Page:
“Allá es diferente porque allá no vivimos en campo. Allá vivemos en trailer; rentamos. Allá no estamos como aquí, que estamos todos juntos. Allá cada quién llega, busca su renta, no te van a rentar.”[2]

“Y luego… na’ más trabajas pa’ pagar la corta, pa’ pagar la salida, como… no, está difícil… está más difícil allá a veces. Porque allá gana uno poquito; paga uno renta que son unos quinientos al mes; paga uno luz, que viene más de cien; paga uno agua, que son más de cincuenta, cada mes, y ¡gana uno poquito!”[3]

“There it is different because there we don’t live in a camp.  There we live in a trailer; we rent.  There is not like here, where we are all together.  There whoever arrives looks for their own rent, and they don’t rent to you.”

“And then…all you do is work to pay the court, to pay the exit, like… no, it’s hard… it’s harder there sometimes.  Because there one makes very little; one pays rent which is five hundred a month; one pays the light which is over one hundred dollars a month; one pays the water which is more than fifty, every month, and one makes very little!”

Marta explains that they make much less money in Florida because they have to pay rent, light, water, etc., and when everything adds up they have little to spend or save.  Predictably, Florida and the orange harvest are one of the least favorite areas of work for migrant workers on the route.

Nueva Jersey
The second stop along the general route is in New Jersey for the blueberry season, although there are alternative stops along the circuit during this same summer (late June or early July through late August) time frame.  For example, alternative summer stops in the Mid-Atlantic area might be made in Connecticut or North Carolina.  However, almost all of my interviews confirmed that New Jersey was the strongly preferred summer stop, if possible.

New Jersey (or other Mid-Atlantic locations) is also the shortest stop along the route because the harvest period for blueberries is very quick.  Workers will be in New Jersey over the summer, generally between early June to mid-August.  Blueberries are easy fruit to pick, as Marta says, “es facilito para toda la gente… No tiene uno que cargar nada pesado.  Nada más que la ‘basketita’”.[4]  (“It’s easy for everyone… You don’t have to carry anything heavy.  Just the basket.”)  In addition to the relative ease of the labor, Marta thinks, “Las semanas que uno trabaja, trabaja bien. Son bien trabajadas ahí.”[5] (“The weeks that one works are worked well.  It’s good work there.”)  These feelings towards work in New Jersey also resonated amongst the other workers.  Unless they know in advance that the blueberry season is going to be bad (for climactic reasons), migrant farmworkers want to make a stop in New Jersey and to be hired for the blueberry season.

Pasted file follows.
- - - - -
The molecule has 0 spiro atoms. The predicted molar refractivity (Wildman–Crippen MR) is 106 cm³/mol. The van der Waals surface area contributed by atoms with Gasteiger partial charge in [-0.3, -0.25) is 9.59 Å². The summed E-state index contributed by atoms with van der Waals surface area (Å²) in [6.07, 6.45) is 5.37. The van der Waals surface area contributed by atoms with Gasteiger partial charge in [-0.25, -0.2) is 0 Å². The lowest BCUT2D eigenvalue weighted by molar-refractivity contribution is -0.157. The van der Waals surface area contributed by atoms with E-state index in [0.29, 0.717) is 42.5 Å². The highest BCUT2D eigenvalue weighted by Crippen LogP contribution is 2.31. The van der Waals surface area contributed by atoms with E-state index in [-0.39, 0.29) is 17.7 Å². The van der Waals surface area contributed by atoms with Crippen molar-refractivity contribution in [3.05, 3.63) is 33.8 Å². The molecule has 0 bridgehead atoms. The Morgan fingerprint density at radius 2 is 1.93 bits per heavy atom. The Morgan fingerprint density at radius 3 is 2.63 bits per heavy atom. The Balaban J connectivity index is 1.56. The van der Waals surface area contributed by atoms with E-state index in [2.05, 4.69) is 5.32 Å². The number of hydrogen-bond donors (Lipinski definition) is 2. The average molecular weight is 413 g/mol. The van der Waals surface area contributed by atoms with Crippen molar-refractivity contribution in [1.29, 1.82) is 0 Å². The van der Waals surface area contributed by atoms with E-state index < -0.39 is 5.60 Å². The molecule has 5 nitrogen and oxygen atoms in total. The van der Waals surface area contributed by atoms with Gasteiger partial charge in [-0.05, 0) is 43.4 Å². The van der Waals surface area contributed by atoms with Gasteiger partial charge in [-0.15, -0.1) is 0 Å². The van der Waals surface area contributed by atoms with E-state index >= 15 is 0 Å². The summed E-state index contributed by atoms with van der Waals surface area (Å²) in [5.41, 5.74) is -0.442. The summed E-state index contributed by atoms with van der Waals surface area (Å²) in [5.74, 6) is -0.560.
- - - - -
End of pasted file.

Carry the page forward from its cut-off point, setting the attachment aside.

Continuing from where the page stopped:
As for home life in New Jersey, many farms give the workers the option to live at a camp on the farm.  However, instead of being able to cook their own food at the camps, they buy premade meals from a chef employed by the farm or they pay a fee to eat in a cafeteria where the food is also prepared for them.  Marta explains,

“Bueno, sí uno quiere arrendar, puede arrendar para vivir mejor, para hacer comida porque ahí no hacemos comida ahí en el campo. Este, está la cocina grande y ahí pagan cocinera o cocinero para hacer comida. La hacen comida a toda la gente, porque sí es demasiada gente que llega ahí. Son como, llegan, a ver, hasta dos cientas personas en un campo de esos. Y ese le pagan a la cocinera y dos ayudantes así para que hacen la comida para todos, toda la gente. Y después a uno ya no lo dejan entrar a la cocina con otros a la cocina si no ocupar la cocina. Le digo si quisieramos sería bien caro pagar, pues va pagar depósito uno, pagar depósito de luz, de agua, de todo porque…Para arrendar tiene que dar depósito y todo eso. Y a pagar la luz también y luego también ya es más difícil porque si quiere uno bajar luz y agua le piden papeles, pero nosotros no tenemos papeles, y este…no ya no. Y sale demasiado caro, y por eso no. Eso no más, dos meses le digo, y después para acá.”[6]

 “Well, if you want to rent, you can rent to live better, to make food there because we don’t make food there in the camp.  There’s the big kitchen and there they pay a cook to make food.  They make food for everyone because it’s too many people who go there.  There’s like, let’s see, up to two hundred people in one of those camps.  And they pay the cook and two helpers so that they make food for everyone, all the people.  After they don’t let anyone go into the kitchen.  I say that if we wanted to it would be very expensive to pay, you have to pay a deposit, pay the deposit for light, for water, for everything because…To rent you have to pay a deposit for all of that.  And pay the light also and it is more difficult because if you want to get light and water they ask you for papers, but we don’t have papers, and so…we can’t.  It’s too expensive, and because of that no.  That’s it, two months I say, and then back here.”